Archer: I think Kevyn Orr is doing a remarkable job. I think Mayor Duggan and Kevyn Orr are working very nicely together. As well as the demonstrated commitment between the mayor, in this case Mike Duggan, and the city council lead by Council President Brenda Jones. They work very well together and that has created a very positive atmosphere within the city and the responsibility that has been turned over to Mayor Duggan to run. Please remember that emergency financial manager, under our state statute, has broad authority. He could have, should he have chosen to do so, stripped the city council and Mayor Duggan of any definitive role to play, but he did not do that. He worked with Mayor Duggan, and Mayor Duggan and Kevyn Orr are working together. There are some things I know that Mayor Duggan would like to have quicker, but despite that they still have a good working relationship, which bodes well for the city of Detroit.

TMD: What do you think of Mayor Duggan’s vision for the future and his long-term goals for the city?

Archer: With the way the city was existing at the time that Mayor Duggan was sworn in and came into office, I think he’s done a remarkable job with the opportunities that he’s had before him. He’s not had a chance to come in and be, ‘the mayor,’ meaning he’s got the responsibility for everything because it’s been handed to him, different parts of it, by the emergency financial manager. It’s proven that between the two of them they have been able to do a remarkable job in putting the city of Detroit in a position to succeed. Judge Steven Rhodes has also been outstanding.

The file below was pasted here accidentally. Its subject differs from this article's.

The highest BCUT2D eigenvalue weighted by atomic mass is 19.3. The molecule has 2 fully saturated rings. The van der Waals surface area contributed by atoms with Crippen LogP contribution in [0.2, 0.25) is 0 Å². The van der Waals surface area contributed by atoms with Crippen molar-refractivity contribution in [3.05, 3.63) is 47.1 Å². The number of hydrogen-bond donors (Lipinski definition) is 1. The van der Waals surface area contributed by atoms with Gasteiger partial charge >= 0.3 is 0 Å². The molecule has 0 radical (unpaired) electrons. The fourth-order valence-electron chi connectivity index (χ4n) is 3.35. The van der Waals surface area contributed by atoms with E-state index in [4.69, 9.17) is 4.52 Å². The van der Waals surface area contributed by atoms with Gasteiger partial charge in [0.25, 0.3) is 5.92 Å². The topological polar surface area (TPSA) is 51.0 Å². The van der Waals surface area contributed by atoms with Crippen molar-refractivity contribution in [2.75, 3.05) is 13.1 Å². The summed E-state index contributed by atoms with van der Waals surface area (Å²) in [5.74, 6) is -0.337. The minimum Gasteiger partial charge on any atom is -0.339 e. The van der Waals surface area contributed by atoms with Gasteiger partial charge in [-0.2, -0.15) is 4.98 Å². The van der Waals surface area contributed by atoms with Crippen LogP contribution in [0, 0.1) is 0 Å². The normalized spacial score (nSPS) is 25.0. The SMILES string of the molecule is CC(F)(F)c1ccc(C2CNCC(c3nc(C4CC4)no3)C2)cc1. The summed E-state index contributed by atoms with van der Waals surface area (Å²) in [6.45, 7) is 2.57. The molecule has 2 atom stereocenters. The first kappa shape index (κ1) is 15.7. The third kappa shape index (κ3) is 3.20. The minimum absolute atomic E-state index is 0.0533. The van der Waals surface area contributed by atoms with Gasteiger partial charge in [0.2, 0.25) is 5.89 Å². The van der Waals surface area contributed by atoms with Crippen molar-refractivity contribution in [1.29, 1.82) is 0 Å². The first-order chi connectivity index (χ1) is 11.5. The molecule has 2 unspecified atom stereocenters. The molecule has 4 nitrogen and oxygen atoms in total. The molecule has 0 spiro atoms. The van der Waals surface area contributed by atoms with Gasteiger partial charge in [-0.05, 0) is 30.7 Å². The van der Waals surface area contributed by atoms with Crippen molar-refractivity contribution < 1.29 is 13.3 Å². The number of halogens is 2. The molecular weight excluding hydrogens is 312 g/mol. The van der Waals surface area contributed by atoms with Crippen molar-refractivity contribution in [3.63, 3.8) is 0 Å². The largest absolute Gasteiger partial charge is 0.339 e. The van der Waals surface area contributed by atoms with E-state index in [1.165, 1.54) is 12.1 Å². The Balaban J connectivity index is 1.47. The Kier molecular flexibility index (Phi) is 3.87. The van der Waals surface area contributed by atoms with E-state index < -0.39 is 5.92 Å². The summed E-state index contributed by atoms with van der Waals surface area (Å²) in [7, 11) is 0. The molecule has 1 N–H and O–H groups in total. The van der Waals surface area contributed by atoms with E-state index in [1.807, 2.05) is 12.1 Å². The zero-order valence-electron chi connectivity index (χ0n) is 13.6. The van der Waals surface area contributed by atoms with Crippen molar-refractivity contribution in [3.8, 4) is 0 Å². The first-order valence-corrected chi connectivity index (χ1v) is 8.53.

TMD: One of your major accomplishments as mayor was attracting developers to Detroit. How were you able to do that and how can Duggan do the same in the coming years?

Archer: We were very committed to bringing jobs into the city of Detroit. We needed jobs and we needed to have that kind of opportunity in the city of Detroit. One of my friends, Al Lucarelli — who was the managing director of Ernst and Young and moved to Detroit from Atlanta — came in with an idea that he approached the Detroit Regional Chamber about and that was to see if the Chamber can come up with contributions from business and from political entities like the city of Detroit, county of Wayne, county of Oakland, county of Macomb and other counties in the 12 county region, see if we can come up with $12 million and then go after worldwide businesses that might be willing to come back to the city of Detroit or to the region. The feeling is, given the fact that at the time we had the Red Wings hockey team, the Tigers baseball team both in the city of Detroit, we had the Detroit Institute of Art, we had the Fox Theatre, we had a lot of different things that would appeal to people. If we could get them to come to the region, we could get them to come to the city of Detroit.